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Dementia sufferer Ruffo Bravette had to spend seven months as an inpatient being treated by the NHS following the £1,960 short respite stay at Sunrise Senior Living, in Edgbaston.
His wife Rev Victoria Bravette, Minister of Northfield Methodist Church, said she found her husband in 'a very poor state' when she went to collect him from the Church Road home.
She noticed an unpleasant smell when she walked in and was shocked when she realised it was coming from her husband.
She had to take the 58-year-old father of four home by car and called an ambulance. Mr Bravette was taken immediately to Selly Oak Hospital, where he was diagnosed as critically ill. Doctors feared he might not survive.
Rev Bravette said: "I care for Ruffo single-handedly for much of the time, and had taken him to Sunrise for two weeks so I could have a desperately needed break.
"I'd been to see the home and had been impressed, and handed staff five pages of typed notes about Ruffo's routine, his likes and dislikes, and how best to care for him. They had been out to assess him so knew exactly how much care he needed.
"But when I went to pick him up I was horrified; he was in a very poor state, he'd lost a lot of weight and had a huge bed sore. He looked half dead. He could no longer speak to me."
After leaving the care home last August, Mr Bravette had to spend two months in Selly Oak Hospital's critical acute ward, and a further five months at The Sheldon Unit.
"Now, Ruffo is like a vegetable. He does not walk or talk anymore, has to be moved in and out of bed with a hoist, and now requires a specialist wheelchair. Despite his dementia he had a good life, and stayed as active as possible.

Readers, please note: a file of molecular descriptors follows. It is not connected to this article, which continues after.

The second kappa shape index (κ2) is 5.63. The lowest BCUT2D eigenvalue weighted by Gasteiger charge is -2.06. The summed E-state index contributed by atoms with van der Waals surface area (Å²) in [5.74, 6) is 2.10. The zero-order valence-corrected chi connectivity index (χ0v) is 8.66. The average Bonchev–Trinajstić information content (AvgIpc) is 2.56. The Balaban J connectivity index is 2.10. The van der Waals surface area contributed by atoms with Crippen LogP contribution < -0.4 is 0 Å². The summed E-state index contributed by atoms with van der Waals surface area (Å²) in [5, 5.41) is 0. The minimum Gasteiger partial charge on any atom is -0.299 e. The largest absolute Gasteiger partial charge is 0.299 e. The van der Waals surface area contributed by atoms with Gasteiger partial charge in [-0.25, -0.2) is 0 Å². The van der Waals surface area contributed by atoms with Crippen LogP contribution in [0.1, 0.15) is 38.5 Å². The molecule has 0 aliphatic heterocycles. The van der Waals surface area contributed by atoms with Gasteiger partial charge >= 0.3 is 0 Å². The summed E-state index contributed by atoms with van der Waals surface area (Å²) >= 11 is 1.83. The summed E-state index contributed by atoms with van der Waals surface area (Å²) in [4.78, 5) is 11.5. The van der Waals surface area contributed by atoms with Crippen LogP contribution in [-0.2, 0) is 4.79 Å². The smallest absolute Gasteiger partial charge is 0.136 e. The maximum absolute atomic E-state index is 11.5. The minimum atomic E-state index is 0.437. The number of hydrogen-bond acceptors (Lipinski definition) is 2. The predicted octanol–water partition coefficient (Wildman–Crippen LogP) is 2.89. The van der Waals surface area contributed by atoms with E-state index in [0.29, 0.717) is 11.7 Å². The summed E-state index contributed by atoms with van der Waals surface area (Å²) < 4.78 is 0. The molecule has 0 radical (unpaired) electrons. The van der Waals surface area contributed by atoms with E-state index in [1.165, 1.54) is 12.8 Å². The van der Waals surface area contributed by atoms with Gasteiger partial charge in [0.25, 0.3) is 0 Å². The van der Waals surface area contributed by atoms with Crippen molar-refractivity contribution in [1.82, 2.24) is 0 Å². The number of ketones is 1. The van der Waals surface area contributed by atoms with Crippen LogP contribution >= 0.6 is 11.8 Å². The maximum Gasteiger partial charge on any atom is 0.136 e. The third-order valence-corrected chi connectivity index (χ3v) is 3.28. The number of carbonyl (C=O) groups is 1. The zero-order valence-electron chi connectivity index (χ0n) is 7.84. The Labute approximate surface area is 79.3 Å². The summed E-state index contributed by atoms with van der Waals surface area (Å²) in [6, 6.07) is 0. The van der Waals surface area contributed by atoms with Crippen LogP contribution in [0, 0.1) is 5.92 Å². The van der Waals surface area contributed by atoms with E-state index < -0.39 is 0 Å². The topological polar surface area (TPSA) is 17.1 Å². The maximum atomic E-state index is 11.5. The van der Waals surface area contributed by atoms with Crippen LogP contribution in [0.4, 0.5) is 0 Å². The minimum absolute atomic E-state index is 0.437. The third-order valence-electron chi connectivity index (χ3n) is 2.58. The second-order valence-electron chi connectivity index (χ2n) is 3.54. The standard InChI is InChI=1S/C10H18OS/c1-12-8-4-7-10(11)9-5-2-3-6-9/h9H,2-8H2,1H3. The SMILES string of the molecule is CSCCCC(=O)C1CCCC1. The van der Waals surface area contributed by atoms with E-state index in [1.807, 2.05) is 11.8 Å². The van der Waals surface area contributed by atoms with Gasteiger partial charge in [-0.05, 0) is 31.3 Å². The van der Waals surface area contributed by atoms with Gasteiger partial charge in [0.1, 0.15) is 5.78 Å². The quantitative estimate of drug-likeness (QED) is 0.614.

"He is unable to tell me what happened to him at Sunrise, but whenever I say anything about it he gets very emotional."
Representing Rev Bravette in a compensation claim against the care home, Access Legal from Shoosmiths head of clinical negligence Richard Follis said: "This is a stark case where the allegation is failure to provide basic care.
"Given his vulnerability he was dependent on staff to ensure he drank fluids, was fed and his pressure areas were looked after. His devoted wife had put her trust in this establishment. She feels utterly let down. Mr Bravette needed help to take a drink, and his severe dehydration on admission to hospital tells its own story.
"Rev Bravette formed the impression when she called to collect her husband that staff had simply failed to realise how ill he had become."
"Later the care home apparently blamed district nurses. One wonders what Rev. Bravette and her husband were paying for? What remained of his capacity to enjoy life - taking walks, shopping trips, a visit to the beach - have all disappeared in two short weeks."
Sunrise Senior Living, which runs care and nursing homes across the country, describes itself as meeting '...the individual needs and wishes of each resident...the rules are yours and not ours'.
Its website says: "Sunrise knows how to deliver care in a way that promotes independence and keeps the dignity of residents. Sunrise staff are carefully chosen and trained; when assistance is required it is given without fuss."